A beautiful, still-single woman decides that all the good guys are taken. The solution? Take one back, and by any means necessary. That’s pretty much the high concept behind both Young Adult, screenwriter Diablo Cody’s new black comedy bravely starring Charlize Theron as a Minnesota high school beauty queen coming back to rekindle the flame with her married-with-baby ex-boyfriend, and My Best Friend’s Wedding, a Julia Roberts vehicle in which she travels back to Chicago to reclaim a sportswriter she never really wanted until another girl (Cameron Diaz) decides he’s marriage material.
Julia is Julianne Potter come to spoil the wedding. Charlize is Mavis Gary, come to spoil the baby-naming. These screwed up protagonists want to take back what is rightfully theirs—or so they think. In fact, these two women are so self-centered they can’t believe their romantic interests had the nerve to move on without them—and, what’s really galling, so happily. It just can’t be.
The stakes are clear: Get the guy back no matter the collateral damage to wives, babies, or fiancés. All’s fair in love, war and Movie Smackdowns, and this has it all. So which film wins—My Best Friend’s Wedding or My Best Friend’s Baby? Home-wreckers, take your marks.
People don’t change. That’s the truth behind the unique character of Mavis Gary, birthed in glorious detail by writer Diablo Cody in her latest pairing with director Jason Reitman. But Mavis is a world apart from Diablo’s earlier creation, the spunky teen Juno MacGuff, who used humor, uncanny wisdom and a good heart to navigate herself out of a tough situation. Mavis, on the other hand, is the one-time popular girl who now relives her high school glory as a writer of a young adult book series but finds herself empty and rudderless. Charlize Theron gives a tour-de-force performance as Mavis-the-not-so-magnificent-anymore. We wish she would change and put the shallow, better-than-everyone-else self in a drawer, but in Cody’s vision, it’s not gonna happen. Director Reitman lays out the agony of keeping up appearances in aching detail, from the masochistic beauty rituals to the dress-to-manipulate scheming that goes with using knockout looks for nefarious intent.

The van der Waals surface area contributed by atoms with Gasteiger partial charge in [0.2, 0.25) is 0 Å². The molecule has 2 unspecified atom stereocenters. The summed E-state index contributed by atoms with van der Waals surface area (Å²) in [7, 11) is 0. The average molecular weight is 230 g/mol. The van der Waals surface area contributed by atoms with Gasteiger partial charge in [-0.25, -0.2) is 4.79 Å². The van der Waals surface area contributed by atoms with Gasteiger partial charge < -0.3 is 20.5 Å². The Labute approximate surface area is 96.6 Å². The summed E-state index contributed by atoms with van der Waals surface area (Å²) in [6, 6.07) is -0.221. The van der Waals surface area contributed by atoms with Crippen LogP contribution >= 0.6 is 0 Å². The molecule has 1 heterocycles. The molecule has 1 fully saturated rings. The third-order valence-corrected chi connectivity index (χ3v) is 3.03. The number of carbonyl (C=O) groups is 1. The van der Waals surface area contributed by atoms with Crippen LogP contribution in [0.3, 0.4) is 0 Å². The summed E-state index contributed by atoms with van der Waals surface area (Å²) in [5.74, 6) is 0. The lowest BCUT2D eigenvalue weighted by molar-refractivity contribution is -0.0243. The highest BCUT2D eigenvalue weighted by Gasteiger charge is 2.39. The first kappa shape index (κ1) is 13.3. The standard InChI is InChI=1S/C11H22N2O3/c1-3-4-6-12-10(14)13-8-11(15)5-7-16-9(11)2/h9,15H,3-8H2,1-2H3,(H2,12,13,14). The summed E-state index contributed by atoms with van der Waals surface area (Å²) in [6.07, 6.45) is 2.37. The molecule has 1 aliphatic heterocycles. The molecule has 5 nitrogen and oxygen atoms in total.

In a Q-and-A following a recent screening, Cody talked about finding black comedies in America’s heartland, the part of the country she comes from. We do believe she writes of what she knows. As an Oscar winner her first time out of the gate, she remains an enormously talented, fresh voice, and it’s always interesting to see what she will create next.
When Mavis returns to her hometown to re-capture the heart of Buddy, played with a middle-of-the-road calm by Patrick Wilson, we understand that something is sadly missing in her life. But the way Cody draws Buddy’s dull life, we start to wonder if Mavis shouldn’t shoot higher. There’s nothing subtle about her intent to win him back; everyone can see her lock target a mile away—except, apparently, for Buddy. And if he is that stupid, is he worth having?
Mavis also runs into another blast from her past, her nearby locker- mate, the nerdy Matt Freehauf (Patton Oswalt). She acts like she doesn’t remember him, then gloms onto him like a long-lost family member. This relationship shows how desperate and pathetic Mavis really is, and the odd choice of a romantic interlude between the two here is the single biggest miss in the film.
The enjoyable parts of Mavis’ journey are the well observed insights into contemporary America with box stores and obligatory celebrations—even if they are awkwardly interrupted by a girl in so much pain she can’t see her way out of it. The ending is true to the character, and that speaks of integrity. This is definitely not by-the-numbers, folks. And that’s part of its indie charm.